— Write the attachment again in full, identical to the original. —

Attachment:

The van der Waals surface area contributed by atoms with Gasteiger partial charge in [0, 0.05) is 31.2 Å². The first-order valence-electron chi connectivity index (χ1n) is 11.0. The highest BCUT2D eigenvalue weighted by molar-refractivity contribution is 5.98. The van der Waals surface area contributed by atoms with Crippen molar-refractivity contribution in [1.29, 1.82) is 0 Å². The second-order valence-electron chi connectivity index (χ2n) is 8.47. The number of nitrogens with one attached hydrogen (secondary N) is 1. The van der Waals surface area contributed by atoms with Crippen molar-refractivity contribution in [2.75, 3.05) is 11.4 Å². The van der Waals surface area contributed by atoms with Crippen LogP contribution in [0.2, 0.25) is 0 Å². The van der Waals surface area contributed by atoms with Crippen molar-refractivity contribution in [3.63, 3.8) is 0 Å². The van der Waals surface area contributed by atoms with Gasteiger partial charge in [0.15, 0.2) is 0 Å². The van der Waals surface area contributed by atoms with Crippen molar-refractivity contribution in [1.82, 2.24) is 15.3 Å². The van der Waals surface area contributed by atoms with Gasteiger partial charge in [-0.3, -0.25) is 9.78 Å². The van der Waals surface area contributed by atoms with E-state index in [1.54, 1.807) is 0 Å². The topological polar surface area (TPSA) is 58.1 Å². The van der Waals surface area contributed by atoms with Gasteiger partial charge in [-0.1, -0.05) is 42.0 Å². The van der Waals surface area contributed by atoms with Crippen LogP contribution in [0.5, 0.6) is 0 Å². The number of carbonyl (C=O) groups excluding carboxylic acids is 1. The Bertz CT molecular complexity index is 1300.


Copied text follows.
The van der Waals surface area contributed by atoms with Gasteiger partial charge in [0, 0.05) is 31.2 Å². The first-order valence-electron chi connectivity index (χ1n) is 11.0. The highest BCUT2D eigenvalue weighted by molar-refractivity contribution is 5.98. The van der Waals surface area contributed by atoms with Crippen molar-refractivity contribution in [1.29, 1.82) is 0 Å². The second-order valence-electron chi connectivity index (χ2n) is 8.47. The number of nitrogens with one attached hydrogen (secondary N) is 1. The van der Waals surface area contributed by atoms with Crippen molar-refractivity contribution in [2.75, 3.05) is 11.4 Å². The van der Waals surface area contributed by atoms with Crippen LogP contribution in [0.2, 0.25) is 0 Å². The van der Waals surface area contributed by atoms with Crippen molar-refractivity contribution in [3.63, 3.8) is 0 Å². The van der Waals surface area contributed by atoms with Gasteiger partial charge in [0.15, 0.2) is 0 Å². The van der Waals surface area contributed by atoms with Crippen molar-refractivity contribution in [1.82, 2.24) is 15.3 Å². The van der Waals surface area contributed by atoms with Gasteiger partial charge in [-0.3, -0.25) is 9.78 Å². The van der Waals surface area contributed by atoms with E-state index in [1.54, 1.807) is 0 Å². The topological polar surface area (TPSA) is 58.1 Å². The van der Waals surface area contributed by atoms with Gasteiger partial charge in [-0.1, -0.05) is 42.0 Å². The van der Waals surface area contributed by atoms with Crippen LogP contribution in [0.5, 0.6) is 0 Å². The number of carbonyl (C=O) groups excluding carboxylic acids is 1. The Bertz CT molecular complexity index is 1300.